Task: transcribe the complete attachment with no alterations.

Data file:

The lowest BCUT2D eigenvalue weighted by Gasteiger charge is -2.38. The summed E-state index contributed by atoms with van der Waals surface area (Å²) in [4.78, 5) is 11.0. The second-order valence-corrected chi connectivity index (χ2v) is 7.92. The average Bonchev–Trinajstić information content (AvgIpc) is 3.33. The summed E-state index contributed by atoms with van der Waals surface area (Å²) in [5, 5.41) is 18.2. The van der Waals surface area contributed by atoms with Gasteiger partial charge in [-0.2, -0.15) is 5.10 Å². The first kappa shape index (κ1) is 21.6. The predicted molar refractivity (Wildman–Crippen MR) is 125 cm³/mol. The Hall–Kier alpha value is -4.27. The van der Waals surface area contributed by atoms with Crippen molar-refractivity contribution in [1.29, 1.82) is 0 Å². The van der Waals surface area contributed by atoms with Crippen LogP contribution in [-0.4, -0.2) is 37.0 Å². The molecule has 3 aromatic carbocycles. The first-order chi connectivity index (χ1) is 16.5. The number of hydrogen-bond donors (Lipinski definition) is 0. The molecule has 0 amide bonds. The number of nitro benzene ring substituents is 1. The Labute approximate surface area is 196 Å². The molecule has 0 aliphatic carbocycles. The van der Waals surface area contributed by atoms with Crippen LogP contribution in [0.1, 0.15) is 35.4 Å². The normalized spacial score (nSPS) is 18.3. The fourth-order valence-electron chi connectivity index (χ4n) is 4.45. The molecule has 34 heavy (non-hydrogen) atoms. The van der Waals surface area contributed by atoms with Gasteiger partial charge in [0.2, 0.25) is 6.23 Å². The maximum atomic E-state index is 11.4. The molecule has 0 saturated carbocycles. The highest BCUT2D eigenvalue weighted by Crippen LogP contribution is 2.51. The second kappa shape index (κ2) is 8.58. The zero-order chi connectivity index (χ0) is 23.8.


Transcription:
The lowest BCUT2D eigenvalue weighted by Gasteiger charge is -2.38. The summed E-state index contributed by atoms with van der Waals surface area (Å²) in [4.78, 5) is 11.0. The second-order valence-corrected chi connectivity index (χ2v) is 7.92. The average Bonchev–Trinajstić information content (AvgIpc) is 3.33. The summed E-state index contributed by atoms with van der Waals surface area (Å²) in [5, 5.41) is 18.2. The van der Waals surface area contributed by atoms with Gasteiger partial charge in [-0.2, -0.15) is 5.10 Å². The first kappa shape index (κ1) is 21.6. The predicted molar refractivity (Wildman–Crippen MR) is 125 cm³/mol. The Hall–Kier alpha value is -4.27. The van der Waals surface area contributed by atoms with Crippen molar-refractivity contribution in [1.29, 1.82) is 0 Å². The van der Waals surface area contributed by atoms with Crippen LogP contribution in [-0.4, -0.2) is 37.0 Å². The molecule has 3 aromatic carbocycles. The first-order chi connectivity index (χ1) is 16.5. The number of hydrogen-bond donors (Lipinski definition) is 0. The molecule has 0 amide bonds. The number of nitro benzene ring substituents is 1. The Labute approximate surface area is 196 Å². The molecule has 0 aliphatic carbocycles. The van der Waals surface area contributed by atoms with Crippen LogP contribution in [0.1, 0.15) is 35.4 Å². The normalized spacial score (nSPS) is 18.3. The fourth-order valence-electron chi connectivity index (χ4n) is 4.45. The molecule has 34 heavy (non-hydrogen) atoms. The van der Waals surface area contributed by atoms with Gasteiger partial charge in [0.2, 0.25) is 6.23 Å². The maximum atomic E-state index is 11.4. The molecule has 0 saturated carbocycles. The highest BCUT2D eigenvalue weighted by Crippen LogP contribution is 2.51. The second kappa shape index (κ2) is 8.58. The zero-order chi connectivity index (χ0) is 23.8.